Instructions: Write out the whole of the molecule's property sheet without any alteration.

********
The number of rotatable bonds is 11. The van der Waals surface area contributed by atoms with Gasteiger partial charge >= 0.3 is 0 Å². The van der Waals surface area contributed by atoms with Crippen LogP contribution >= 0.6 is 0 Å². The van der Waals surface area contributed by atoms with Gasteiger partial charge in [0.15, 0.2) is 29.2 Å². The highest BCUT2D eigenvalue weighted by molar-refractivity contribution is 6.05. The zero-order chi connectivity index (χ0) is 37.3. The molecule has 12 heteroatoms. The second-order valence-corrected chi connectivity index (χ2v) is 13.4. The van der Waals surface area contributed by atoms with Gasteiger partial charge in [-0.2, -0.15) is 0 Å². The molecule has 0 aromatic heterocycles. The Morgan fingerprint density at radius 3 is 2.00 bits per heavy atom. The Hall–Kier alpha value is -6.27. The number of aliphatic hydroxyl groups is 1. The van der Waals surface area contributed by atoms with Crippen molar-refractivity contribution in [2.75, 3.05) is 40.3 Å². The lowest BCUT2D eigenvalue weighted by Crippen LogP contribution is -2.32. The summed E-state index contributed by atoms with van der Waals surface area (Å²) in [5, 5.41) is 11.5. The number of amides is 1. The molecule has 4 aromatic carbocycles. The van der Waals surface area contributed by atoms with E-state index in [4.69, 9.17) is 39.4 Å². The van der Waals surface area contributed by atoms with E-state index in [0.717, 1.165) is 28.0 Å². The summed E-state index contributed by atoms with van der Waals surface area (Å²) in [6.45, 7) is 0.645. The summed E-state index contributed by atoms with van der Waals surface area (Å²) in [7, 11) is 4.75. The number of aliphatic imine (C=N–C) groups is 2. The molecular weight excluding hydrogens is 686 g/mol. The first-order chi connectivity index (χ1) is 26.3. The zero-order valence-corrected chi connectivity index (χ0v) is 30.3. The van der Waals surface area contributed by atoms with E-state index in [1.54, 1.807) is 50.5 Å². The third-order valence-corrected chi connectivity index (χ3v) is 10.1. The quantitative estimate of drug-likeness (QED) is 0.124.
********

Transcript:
The number of rotatable bonds is 11. The van der Waals surface area contributed by atoms with Gasteiger partial charge >= 0.3 is 0 Å². The van der Waals surface area contributed by atoms with Crippen LogP contribution >= 0.6 is 0 Å². The van der Waals surface area contributed by atoms with Gasteiger partial charge in [0.15, 0.2) is 29.2 Å². The highest BCUT2D eigenvalue weighted by molar-refractivity contribution is 6.05. The zero-order chi connectivity index (χ0) is 37.3. The molecule has 12 heteroatoms. The second-order valence-corrected chi connectivity index (χ2v) is 13.4. The van der Waals surface area contributed by atoms with Gasteiger partial charge in [-0.2, -0.15) is 0 Å². The molecule has 0 aromatic heterocycles. The Morgan fingerprint density at radius 3 is 2.00 bits per heavy atom. The Hall–Kier alpha value is -6.27. The number of aliphatic hydroxyl groups is 1. The van der Waals surface area contributed by atoms with Crippen molar-refractivity contribution in [2.75, 3.05) is 40.3 Å². The lowest BCUT2D eigenvalue weighted by Crippen LogP contribution is -2.32. The summed E-state index contributed by atoms with van der Waals surface area (Å²) in [5, 5.41) is 11.5. The number of amides is 1. The molecule has 4 aromatic carbocycles. The van der Waals surface area contributed by atoms with E-state index in [4.69, 9.17) is 39.4 Å². The van der Waals surface area contributed by atoms with E-state index in [0.717, 1.165) is 28.0 Å². The summed E-state index contributed by atoms with van der Waals surface area (Å²) in [6.45, 7) is 0.645. The summed E-state index contributed by atoms with van der Waals surface area (Å²) in [7, 11) is 4.75. The number of aliphatic imine (C=N–C) groups is 2. The molecular weight excluding hydrogens is 686 g/mol. The first-order chi connectivity index (χ1) is 26.3. The zero-order valence-corrected chi connectivity index (χ0v) is 30.3. The van der Waals surface area contributed by atoms with E-state index in [1.54, 1.807) is 50.5 Å². The third-order valence-corrected chi connectivity index (χ3v) is 10.1. The quantitative estimate of drug-likeness (QED) is 0.124.